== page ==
With COVID now under control, or at least less scaring than when first hit, we can travel again and visit those places that never go out of fashion.
I’m used to go to Venice anytime I like. And whether it is taken by crowds of tourists, somewhat, at least for the habitues it is always possible to get away, find a secluded area or a quiet restaurant, and enjoy the view.
It is a little more complicated in Firenze.
I wanted to make a brief tour of Firenze, without much planning. Just go and visit what could be seen, and just walk the city.
Well, being Easter it did complicated things a little, as many people probably thought the same.
Piazza Della Signoria was full, and so were the other landmarks, Santa Maria del Fiore and Battistero, and the iconic Ponte Vecchio.
I had no expectations to be able to visit the Uffizi. It is too big to visit in a short visit. The Uffizi need time! But I would have expected to see Santa Croce and even Santa Maria Novella.
I was disappointed!
Santa Maria del Fiore and its Battistero are too closely located for the crowd that always stands in front of them. Once you are there, it is difficult to gain a “front-row” to admire the magnificent portal. If you turn around you can hardly see the facade of the cathedral.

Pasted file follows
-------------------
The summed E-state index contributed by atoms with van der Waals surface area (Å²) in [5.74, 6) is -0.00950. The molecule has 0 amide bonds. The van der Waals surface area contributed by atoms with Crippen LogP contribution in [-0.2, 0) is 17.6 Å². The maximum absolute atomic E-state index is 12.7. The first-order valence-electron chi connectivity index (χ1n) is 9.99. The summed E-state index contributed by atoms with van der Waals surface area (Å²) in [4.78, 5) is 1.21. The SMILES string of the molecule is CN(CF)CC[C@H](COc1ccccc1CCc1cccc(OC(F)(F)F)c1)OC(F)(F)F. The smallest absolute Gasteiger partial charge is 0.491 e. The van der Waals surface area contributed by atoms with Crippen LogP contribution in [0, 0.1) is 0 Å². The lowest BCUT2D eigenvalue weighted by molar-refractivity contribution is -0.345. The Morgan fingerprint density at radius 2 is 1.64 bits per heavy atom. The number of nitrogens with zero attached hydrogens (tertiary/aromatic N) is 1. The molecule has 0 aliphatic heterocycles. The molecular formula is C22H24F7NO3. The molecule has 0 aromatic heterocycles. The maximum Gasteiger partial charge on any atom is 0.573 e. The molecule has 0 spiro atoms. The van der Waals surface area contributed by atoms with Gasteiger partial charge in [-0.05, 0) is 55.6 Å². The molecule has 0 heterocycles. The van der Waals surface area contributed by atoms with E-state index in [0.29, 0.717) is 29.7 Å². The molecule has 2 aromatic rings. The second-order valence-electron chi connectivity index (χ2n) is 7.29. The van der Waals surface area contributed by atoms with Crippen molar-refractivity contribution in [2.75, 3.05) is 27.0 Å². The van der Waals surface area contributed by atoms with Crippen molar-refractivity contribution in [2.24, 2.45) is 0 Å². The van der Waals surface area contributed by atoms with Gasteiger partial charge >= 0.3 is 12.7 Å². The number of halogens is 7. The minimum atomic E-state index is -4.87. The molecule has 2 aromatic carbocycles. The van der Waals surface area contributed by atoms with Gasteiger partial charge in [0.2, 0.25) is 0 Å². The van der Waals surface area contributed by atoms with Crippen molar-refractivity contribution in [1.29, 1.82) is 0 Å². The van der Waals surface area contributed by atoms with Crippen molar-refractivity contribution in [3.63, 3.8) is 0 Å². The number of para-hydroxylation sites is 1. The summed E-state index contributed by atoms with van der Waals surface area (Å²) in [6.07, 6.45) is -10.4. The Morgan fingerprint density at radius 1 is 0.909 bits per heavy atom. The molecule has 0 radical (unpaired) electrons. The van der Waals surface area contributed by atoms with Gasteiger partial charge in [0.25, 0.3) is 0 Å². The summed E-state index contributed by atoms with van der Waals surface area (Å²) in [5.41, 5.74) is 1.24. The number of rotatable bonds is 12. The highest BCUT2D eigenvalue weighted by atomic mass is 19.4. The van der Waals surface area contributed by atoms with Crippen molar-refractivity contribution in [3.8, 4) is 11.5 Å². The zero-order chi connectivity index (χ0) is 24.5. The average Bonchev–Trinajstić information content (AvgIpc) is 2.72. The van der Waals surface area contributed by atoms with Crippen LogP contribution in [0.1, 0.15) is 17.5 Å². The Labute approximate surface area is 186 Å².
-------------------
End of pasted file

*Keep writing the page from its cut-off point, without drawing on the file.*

In slight frustration, we moved to Piazza Della Signoria, but here too it is difficult to approach the David, or the Loggia dei Lanzi, we were always blocked by too many people. All standing, because, contrary to Venice San Marco piazza, there are no cafes with chairs to sit and admire the sights.
We ended up making many comparisons between Florence and Venice, with Venice coming out as the winner all the time.
To get off the crowd we tried to move off the beaten path, past the Pitti Palace and Boboli gardens, just to discover that there are very isolated cafes and restaurants, and most were closed because of Easter Sunday.
Likewise, Santa Maria Novella was closed, and so was Accademia where the “real” David is located.
Santa Croce was supposed to officially close at 5:30 pm, but at 5:00 sharp they won’t let anyone in anymore.
In short, Firenze is beautiful but needs a precise schedule. Or else is just frustratingly tiresome.